We’re both still struggling through world building, but these sheets are helping us so much.

4. Communication is Key

Writing with a partner means you can’t just sit down one day and write three or four thousand words. No, the two of you not only need to plan about how the project is going to look, but you also have to plan the specifics between scenes.

We Skype once a week, normally on Wednesday nights. Now, that can change if the week has gotten hectic for one of us. But normally Wednesdays are our days. We’ll spend about two hours plotting, talking about where we’re going and whose scene is next. Then during the week as we plan, we text each other about ideas.

Recently, I had a brain spurt about one of my characters. Really excited, I texted my partner. Of course, I didn’t exactly present it in the right way and she was wary about it. So after a full day of discussion, I gave in to her. I didn’t want to make her uncomfortable with this decision and I know that it’s still on the table if later down the road she figures she’s okay with it. I mean, it’s either that, or I challenge her to a fight. And that’s wayyyy too much energy wasted. Expect if it’s with Light Sabers. Everyone loves Light Sabers.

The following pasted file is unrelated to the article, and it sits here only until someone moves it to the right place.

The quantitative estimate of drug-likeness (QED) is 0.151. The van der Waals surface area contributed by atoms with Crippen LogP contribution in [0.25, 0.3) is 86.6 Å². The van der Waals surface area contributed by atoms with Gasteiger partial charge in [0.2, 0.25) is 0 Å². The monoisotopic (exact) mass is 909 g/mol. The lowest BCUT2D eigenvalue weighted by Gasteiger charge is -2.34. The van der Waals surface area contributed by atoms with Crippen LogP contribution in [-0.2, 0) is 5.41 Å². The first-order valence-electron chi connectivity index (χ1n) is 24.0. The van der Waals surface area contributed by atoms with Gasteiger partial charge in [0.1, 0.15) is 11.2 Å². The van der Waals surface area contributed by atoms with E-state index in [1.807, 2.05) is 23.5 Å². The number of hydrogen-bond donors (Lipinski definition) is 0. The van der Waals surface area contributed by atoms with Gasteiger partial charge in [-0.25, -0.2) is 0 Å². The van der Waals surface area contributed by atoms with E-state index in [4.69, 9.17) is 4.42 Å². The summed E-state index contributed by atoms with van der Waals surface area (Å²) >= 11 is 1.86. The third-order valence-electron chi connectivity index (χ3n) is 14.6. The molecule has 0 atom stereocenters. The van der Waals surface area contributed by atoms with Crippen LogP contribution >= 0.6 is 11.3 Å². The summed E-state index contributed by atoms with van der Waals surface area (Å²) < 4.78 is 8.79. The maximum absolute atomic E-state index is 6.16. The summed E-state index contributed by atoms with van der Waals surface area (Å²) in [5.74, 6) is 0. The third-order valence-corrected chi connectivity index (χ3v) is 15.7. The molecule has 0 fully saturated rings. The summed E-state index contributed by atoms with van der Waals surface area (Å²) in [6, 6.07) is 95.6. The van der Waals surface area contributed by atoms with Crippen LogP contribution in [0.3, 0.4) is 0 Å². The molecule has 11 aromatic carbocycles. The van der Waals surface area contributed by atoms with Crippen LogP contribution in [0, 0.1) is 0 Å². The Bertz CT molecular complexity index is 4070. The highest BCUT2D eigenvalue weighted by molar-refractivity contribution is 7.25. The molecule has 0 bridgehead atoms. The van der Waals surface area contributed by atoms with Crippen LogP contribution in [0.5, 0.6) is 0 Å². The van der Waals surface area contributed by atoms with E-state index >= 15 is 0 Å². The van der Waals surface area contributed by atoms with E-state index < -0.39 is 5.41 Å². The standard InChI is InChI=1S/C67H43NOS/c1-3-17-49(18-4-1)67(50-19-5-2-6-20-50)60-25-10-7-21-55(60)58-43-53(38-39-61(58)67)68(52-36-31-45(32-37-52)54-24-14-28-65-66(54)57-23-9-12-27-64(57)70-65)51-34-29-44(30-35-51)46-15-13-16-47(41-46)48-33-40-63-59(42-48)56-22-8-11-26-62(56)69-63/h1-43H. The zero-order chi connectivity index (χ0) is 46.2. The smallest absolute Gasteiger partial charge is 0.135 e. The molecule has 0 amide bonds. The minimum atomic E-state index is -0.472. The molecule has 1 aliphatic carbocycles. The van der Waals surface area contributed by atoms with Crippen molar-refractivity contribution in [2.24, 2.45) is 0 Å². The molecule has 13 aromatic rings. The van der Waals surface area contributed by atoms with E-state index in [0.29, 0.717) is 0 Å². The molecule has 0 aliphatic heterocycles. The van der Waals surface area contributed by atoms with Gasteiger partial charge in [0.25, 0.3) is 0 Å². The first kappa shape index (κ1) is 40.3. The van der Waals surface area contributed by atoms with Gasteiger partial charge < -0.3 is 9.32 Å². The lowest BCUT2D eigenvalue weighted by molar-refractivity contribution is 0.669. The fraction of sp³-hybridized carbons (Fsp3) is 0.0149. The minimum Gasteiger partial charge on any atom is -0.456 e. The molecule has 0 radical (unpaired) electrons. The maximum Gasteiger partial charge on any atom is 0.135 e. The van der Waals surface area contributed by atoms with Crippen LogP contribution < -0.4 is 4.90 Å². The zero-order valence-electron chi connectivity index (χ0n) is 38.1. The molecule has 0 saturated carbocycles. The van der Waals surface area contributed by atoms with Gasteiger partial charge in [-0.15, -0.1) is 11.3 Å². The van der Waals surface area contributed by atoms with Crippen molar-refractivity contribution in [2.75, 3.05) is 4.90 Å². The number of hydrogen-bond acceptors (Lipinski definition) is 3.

fight lightsaber drake and josh

5. Patience

Again, unlike writing by yourself, you can’t just sit down and write a couple thousand or so words. You need to work with your partner, and there’s a good chance your schedules don’t match.

My last manuscript I wrote in under 2 months. (I participated in NaNoWriMo.) But I know this project will take time. Especially with the two of us.

A lot of the scenes in our project we can’t write without reading the scenes prior. So when we meet each week, the person who has the next scene talks about her plans and then spends the week writing that scene. Then the other one can read it and write her scene from that. Of course, that also gives both of us the time to work on other projects if we need to.